of eucalypt and pepper berries.
But words could not push back
the shadow, like the fist of a giant
ramming his chest, or stop
the clouds catching in his throat,
the ice entering his veins.
When you look through the lens
of a microscope or with the focused
eye of a lover you can read
the mountain’s dreaming.
Through separations and migrations,
long winters, seasons of refuge,
traces remain: inscribed in leaves,
the breath of small white petals,
the folded hills, and boulders freckled
as a shoulder bared to the sun.
The black currawong, patient
on a fire-whitened branch,
bears it in his wings.
The third of these projects was a series called Death by Falling, which explored the early colonial system in Van Diemens land, and the life of the bushranger Matthew Brady, a popular folk hero of the 1820s. I imagined myself into the places he frequented. I travelled to many of them and spent time there – noting atmosphere and visual and sonic landscapes. I read accounts by early settlers and others about the settings I was exploring, both physical and social. As well as developing an awareness of the historical layers of this island – which in some areas are still palpably present -I was gathering a hoard of impressions, sight, smell, taste, touch, sound – the gateways through which we apprehend our world – in order to build as clear a word-picture as I could on the page.
Absconding into the Woods
(to receive 100 lashes and labour 6 months in irons)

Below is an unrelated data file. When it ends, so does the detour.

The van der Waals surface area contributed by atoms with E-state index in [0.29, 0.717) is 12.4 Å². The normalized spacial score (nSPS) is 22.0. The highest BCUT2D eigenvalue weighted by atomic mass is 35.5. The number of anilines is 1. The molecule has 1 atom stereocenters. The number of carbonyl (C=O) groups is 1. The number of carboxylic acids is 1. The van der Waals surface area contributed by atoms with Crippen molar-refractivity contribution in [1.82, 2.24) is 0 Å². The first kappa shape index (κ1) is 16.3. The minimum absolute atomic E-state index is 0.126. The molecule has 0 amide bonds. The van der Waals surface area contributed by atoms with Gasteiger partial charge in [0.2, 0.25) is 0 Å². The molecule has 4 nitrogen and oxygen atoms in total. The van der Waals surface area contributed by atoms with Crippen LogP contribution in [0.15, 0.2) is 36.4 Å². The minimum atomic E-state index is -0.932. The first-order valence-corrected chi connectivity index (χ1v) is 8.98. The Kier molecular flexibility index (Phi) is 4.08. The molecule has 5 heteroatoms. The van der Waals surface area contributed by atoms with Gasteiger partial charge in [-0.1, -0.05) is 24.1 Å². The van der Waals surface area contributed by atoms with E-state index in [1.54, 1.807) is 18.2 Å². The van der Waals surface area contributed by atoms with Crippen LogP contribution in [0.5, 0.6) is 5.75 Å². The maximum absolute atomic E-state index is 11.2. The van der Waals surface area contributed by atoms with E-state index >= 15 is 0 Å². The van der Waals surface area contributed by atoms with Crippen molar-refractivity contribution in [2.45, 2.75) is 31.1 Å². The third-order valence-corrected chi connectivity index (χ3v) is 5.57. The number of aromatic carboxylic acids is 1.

Smells, like yeasted dough,
rise from the damp of the rain
forest. Its rich peat soil is layered
with wet leaves and crumbling logs.
Trees are scented – pine, lemon, sassafras.
Paperbarks shed their skins
and fungi gleam, orange and silver
against the browns and greens.
Light, fractured by a mesh of ferns,
falls like the sun’s last rays
through the stained-glass windows
of a vaulted church.
Rot and regrowth, death and life,
cycle and recycle. I have but one stay
on this earth before my bones turn
to clay and my thoughts disperse
like mist, like leaves.
In the woods at night it’s black
as pitch – blacker than the bowels
of a prison hulk, blacker than a man’s
dark thoughts when past all hope
of love, black as the ache
of absence, blacker than falling
over the edge of the world.
And the rushing noise is a blackness
in your ears as rivers turn in their beds
grinding the stones in their path
like a man grinds his teeth in his sleep.
There’s no sleep here. Wind is awake
in the leaves where huge-eyed creatures
shuffle through the forest litter that exhales
warmth at your feet. The stars are far
away. They cannot see or hear you
and they have no mercy.
For any of this research and direct experience to translate into a poem, I need to filter the facts through my own emotional responses, to find a ‘heart connection’ that will allow me to write from the place where poetry begins.